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Easton Flag
Standing on the steps of the County Court House in Centre Square on July 8, 1776,Robert Levers, the County Clerk, read the Declaration of Independence to the assembled citizens of Northampton County. To mark this momentous event, the assembled crowd unfurled a homemade, hand sewn flag.

We believe that the flag displayed in the Marx Room is the same flag that was present in Centre Square in 1776.

The flag appeared again on September 6, 1814, when it was presented by George Beidleman's 14 year old daughter, Rosanna, to Captain Abraham Horn's Company as they left for Camp DuPont, Marcus Hook, for service in the War of 1812.

At the conclusion of the war, the Company disbanded and returned home with the flag. Members of Captain Horn's Company, along with Captain Peter Nungesser's Company of Light Infantry, formed the Easton Union Guards in 1816. In 1821 they decided to deposit the flag with the Easton Library Company for safe keeping in Library Hall on North Second Street.

At the time of the Sesquicentennial held in Philadelphia in 1926, the flag was removed from its pole, placed between two pieces of plate glass and framed for exhibition. On its return, it was bolted to the east wall of the Easton Public Library's marble stairway in the front entrance to the Carnegie building.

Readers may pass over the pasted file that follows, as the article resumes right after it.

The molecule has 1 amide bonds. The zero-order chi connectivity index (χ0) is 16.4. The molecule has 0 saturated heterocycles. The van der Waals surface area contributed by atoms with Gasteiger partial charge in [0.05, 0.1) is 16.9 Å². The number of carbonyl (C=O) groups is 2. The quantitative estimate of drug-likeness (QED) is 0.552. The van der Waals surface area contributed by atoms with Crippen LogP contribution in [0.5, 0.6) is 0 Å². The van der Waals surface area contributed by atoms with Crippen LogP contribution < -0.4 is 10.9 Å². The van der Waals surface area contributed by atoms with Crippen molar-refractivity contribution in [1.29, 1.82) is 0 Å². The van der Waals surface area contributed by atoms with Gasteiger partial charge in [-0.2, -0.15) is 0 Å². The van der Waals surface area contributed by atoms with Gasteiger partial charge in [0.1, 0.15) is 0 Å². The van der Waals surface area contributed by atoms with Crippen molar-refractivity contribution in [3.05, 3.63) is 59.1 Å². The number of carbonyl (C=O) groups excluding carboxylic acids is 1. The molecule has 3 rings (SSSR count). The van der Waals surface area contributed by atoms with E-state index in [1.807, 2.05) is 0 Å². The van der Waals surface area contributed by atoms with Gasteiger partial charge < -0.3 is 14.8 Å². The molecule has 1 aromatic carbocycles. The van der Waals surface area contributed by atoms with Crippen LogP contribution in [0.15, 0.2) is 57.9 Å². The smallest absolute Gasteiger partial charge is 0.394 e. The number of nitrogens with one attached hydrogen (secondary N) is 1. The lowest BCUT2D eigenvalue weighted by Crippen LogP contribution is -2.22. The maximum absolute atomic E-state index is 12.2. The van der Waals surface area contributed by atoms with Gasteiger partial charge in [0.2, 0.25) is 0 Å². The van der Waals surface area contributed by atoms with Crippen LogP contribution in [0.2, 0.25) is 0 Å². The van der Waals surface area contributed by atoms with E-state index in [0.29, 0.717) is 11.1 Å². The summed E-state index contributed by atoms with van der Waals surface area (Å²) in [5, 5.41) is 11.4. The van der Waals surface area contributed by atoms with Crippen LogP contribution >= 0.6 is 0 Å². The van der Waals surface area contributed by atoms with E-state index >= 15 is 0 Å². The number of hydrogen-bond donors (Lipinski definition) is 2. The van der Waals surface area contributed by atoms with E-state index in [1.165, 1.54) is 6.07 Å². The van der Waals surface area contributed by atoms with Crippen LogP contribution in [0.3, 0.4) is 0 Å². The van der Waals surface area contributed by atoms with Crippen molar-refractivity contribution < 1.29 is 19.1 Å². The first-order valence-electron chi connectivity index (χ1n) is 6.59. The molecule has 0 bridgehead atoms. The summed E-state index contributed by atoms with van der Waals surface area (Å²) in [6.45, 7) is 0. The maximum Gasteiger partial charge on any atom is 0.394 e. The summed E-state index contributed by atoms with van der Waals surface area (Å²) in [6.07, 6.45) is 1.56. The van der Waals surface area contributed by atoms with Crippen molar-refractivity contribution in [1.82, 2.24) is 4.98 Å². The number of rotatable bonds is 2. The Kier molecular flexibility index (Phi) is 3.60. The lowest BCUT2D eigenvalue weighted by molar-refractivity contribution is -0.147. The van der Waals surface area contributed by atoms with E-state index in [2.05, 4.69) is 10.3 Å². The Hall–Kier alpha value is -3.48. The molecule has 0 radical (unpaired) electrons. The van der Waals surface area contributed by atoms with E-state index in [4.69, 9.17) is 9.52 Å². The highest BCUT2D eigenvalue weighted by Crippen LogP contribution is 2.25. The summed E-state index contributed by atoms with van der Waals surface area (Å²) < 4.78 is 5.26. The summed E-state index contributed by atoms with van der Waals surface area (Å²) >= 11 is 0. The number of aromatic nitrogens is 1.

In 1947, Katharine F. Richey stitched the flag to Irish linen using the best preservation techniques at the time. The flag, in its heavy oak case, was moved to its new location in 1968 when the addition to the Library was completed. The flag was removed from its case in 2000 for conservation and restoration by Fonda Ghirardi Thomsen, whose firm, Textile Preservation Associates, Inc., restored all the Civil War flags in Harrisburg.

Careful examination of the banner shows that each of the thirteen, eight pointed stars, which are seven inches across from point to point, is slightly different from all the others. The flag is made of two kinds of material, the stripes being grosgrain and the field India silk. The indigo blue field is in two pieces. The stripes were pieced together, the white stripes showing more patching than the red. The flag measures overall 55" by 97".

Precise dating of the flag has been a matter of controversy and historical research since the 1890s. Locally, it is felt that the women of Easton actually made the flag for the occasion of the reading of the Declaration, and it was forgotten for some years until the War of 1812.
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